In this lesson, we’ll discuss how relationships can either support parties’ needs and goals, or run counter to them.
The specific areas of focus include:
A constructive relationship is a relationship characterized by flexibility of role, mutual concern for members’ needs, as well as other factors.
In a constructive relationship, the people involved are not self-centered; rather, they are concerned with one another's needs.
In a constructive relationship, you'll typically find:
Should a situation arise where one party needs help, the other party is willing to share responsibility.
The parties also visibly care about each other, whether they are friends, partners, or coworkers. They like and trust one another.
A destructive, or non-constructive relationship, is a relationship characterized by inflexibility of roles, unequal concern for members’ needs, and other factors.
This type of relationship might have one party that is more self-centered, demanding total loyalty from the other party.
Thus in a destructive relationship, you will typically find:
Oftentimes, a destructive relationship may turn out to be physically or emotionally harmful to one of the parties involved.
We may then wonder why people would stay in destructive relationships when their needs are are not being met, but there are a variety of reasons for this.
The relationship might be part of a person’s comfort zone. This person has gotten used to the relationship; as unsatisfying or destructive as the relationship is, moving out of it may bring up fears.
The person is afraid, either physically or emotionally, of what his or her partner might do should he or she try to leave.
Someone might also stay in the relationship because he or she genuinely loves the other person, and believes or hopes that that person will change even if there is evidence to the contrary.
Conflicts will arise not only within destructive relationships, but also within constructive relationships. In either case, the conflict will occur because there are unmet needs.
In a destructive relationship, the unmet needs may be more obvious and consistent. But even in a constructive relationship, parties may find that from time to time, their needs aren't being met.
The difference between the conflicts in constructive and destructive relationships lies in how these unmet needs are addressed and handled.
In a constructive relationship, there is likely to be more open communication, and a willingness to:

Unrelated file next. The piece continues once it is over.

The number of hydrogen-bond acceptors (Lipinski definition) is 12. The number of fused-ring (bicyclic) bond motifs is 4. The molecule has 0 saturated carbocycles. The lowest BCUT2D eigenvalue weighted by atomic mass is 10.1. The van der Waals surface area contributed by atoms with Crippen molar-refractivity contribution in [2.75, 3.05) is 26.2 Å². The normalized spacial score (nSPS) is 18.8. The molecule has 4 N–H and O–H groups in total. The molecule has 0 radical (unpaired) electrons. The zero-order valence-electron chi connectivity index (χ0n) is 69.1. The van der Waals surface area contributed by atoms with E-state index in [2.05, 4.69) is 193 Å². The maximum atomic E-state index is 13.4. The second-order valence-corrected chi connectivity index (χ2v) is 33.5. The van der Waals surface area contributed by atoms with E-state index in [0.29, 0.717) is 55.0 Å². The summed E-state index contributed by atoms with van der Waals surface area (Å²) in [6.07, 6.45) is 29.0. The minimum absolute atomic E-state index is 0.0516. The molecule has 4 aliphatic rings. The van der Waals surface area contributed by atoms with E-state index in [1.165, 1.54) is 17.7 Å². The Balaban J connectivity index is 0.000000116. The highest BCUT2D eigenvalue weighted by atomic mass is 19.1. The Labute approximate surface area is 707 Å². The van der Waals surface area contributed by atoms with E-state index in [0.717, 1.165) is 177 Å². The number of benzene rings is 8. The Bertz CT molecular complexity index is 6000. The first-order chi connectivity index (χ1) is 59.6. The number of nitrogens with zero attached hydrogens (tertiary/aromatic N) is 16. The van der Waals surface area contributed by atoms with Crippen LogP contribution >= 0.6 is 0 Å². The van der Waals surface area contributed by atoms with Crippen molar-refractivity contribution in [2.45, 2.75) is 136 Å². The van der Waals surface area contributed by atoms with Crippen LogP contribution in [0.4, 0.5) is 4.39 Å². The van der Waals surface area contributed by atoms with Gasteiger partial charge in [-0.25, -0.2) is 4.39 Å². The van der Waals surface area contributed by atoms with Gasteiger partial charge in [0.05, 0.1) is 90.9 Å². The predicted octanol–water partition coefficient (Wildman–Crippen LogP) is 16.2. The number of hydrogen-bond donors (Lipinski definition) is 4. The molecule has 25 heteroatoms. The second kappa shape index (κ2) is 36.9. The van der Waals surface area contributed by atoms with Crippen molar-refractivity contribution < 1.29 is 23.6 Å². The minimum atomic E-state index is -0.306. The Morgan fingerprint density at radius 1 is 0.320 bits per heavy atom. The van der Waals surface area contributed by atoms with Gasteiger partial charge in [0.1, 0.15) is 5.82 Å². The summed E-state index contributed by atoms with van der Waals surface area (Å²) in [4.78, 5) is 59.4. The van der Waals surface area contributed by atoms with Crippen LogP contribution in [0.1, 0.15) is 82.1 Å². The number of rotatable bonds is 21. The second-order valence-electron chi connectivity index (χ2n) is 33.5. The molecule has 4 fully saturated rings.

These communication patterns are positive, and thus can be helpful in resolving a conflict in a way meets the needs of both parties.
In a destructive relationship, where the communication patterns are poor, there is instead:
In many cases, when overseeing a conflict resolution process between members of a destructive relationship, it can be very helpful for the conflict-resolver to address the underlying emotional or relational needs that have made the relationship destructive in the first place.
The parties can then learn to communicate better in terms of speaking and listening to one another, and perhaps come to recognize a bit about the impact of their own behavior.
If two parties in a relationship, be it constructive or destructive, come into a conflict resolution situation in good faith to work on something, they can learn the communication and relational patterns that might be impeding them in resolving whatever conflict has presented itself.
Therefore, the conflict resolution process can be helpful in meeting the unmet needs for parties in both types of relationships.
In this lesson, you learned about the features of constructive and destructive relationships.
You now understand that conflicts can arise in both types of relationships because of unmet needs. The conflict resolution process is thus designed to improve communication and understanding by working through not only the presented conflict, but also the underlying the emotions that led to it.
Source: Adapted from Sophia tutorial by Marlene Johnson.
A relationship characterized by flexibility of role, mutual concern for members' needs, and other factors.
A relationship characterized by inflexibility of roles, unequal concern for members' needs, and other factors.